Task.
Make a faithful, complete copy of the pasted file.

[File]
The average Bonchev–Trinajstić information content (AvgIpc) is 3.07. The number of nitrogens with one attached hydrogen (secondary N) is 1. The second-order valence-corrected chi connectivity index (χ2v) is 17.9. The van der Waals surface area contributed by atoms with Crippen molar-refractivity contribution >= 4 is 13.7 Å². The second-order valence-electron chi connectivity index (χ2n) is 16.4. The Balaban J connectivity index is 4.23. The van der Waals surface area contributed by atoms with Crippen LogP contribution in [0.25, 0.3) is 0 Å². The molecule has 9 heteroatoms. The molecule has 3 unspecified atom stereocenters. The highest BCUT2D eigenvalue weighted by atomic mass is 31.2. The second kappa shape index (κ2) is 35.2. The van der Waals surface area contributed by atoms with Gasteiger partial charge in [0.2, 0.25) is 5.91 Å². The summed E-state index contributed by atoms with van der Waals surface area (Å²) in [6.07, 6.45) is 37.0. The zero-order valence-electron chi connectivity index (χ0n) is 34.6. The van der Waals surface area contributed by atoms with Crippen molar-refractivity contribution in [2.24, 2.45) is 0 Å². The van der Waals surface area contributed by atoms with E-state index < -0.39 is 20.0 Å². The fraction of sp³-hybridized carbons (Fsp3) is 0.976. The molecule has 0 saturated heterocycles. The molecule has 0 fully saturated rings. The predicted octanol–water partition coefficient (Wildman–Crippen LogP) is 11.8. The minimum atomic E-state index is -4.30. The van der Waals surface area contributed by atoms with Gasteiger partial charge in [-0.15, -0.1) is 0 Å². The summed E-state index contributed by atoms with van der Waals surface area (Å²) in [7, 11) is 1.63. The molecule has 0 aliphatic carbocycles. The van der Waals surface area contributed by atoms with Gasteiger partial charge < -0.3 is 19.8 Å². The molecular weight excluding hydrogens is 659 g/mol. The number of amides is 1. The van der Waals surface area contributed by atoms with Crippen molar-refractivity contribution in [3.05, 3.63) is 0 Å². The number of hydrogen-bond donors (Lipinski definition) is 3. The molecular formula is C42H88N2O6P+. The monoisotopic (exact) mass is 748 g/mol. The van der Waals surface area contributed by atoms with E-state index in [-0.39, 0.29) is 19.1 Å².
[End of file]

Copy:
The average Bonchev–Trinajstić information content (AvgIpc) is 3.07. The number of nitrogens with one attached hydrogen (secondary N) is 1. The second-order valence-corrected chi connectivity index (χ2v) is 17.9. The van der Waals surface area contributed by atoms with Crippen molar-refractivity contribution >= 4 is 13.7 Å². The second-order valence-electron chi connectivity index (χ2n) is 16.4. The Balaban J connectivity index is 4.23. The van der Waals surface area contributed by atoms with Crippen LogP contribution in [0.25, 0.3) is 0 Å². The molecule has 9 heteroatoms. The molecule has 3 unspecified atom stereocenters. The highest BCUT2D eigenvalue weighted by atomic mass is 31.2. The second kappa shape index (κ2) is 35.2. The van der Waals surface area contributed by atoms with Gasteiger partial charge in [0.2, 0.25) is 5.91 Å². The summed E-state index contributed by atoms with van der Waals surface area (Å²) in [6.07, 6.45) is 37.0. The zero-order valence-electron chi connectivity index (χ0n) is 34.6. The van der Waals surface area contributed by atoms with Crippen molar-refractivity contribution in [2.24, 2.45) is 0 Å². The van der Waals surface area contributed by atoms with E-state index < -0.39 is 20.0 Å². The fraction of sp³-hybridized carbons (Fsp3) is 0.976. The molecule has 0 saturated heterocycles. The molecule has 0 fully saturated rings. The predicted octanol–water partition coefficient (Wildman–Crippen LogP) is 11.8. The minimum atomic E-state index is -4.30. The van der Waals surface area contributed by atoms with Gasteiger partial charge in [-0.15, -0.1) is 0 Å². The summed E-state index contributed by atoms with van der Waals surface area (Å²) in [7, 11) is 1.63. The molecule has 0 aliphatic carbocycles. The van der Waals surface area contributed by atoms with Gasteiger partial charge < -0.3 is 19.8 Å². The molecular weight excluding hydrogens is 659 g/mol. The number of amides is 1. The van der Waals surface area contributed by atoms with Crippen molar-refractivity contribution in [3.05, 3.63) is 0 Å². The number of hydrogen-bond donors (Lipinski definition) is 3. The molecular formula is C42H88N2O6P+. The monoisotopic (exact) mass is 748 g/mol. The van der Waals surface area contributed by atoms with E-state index in [-0.39, 0.29) is 19.1 Å².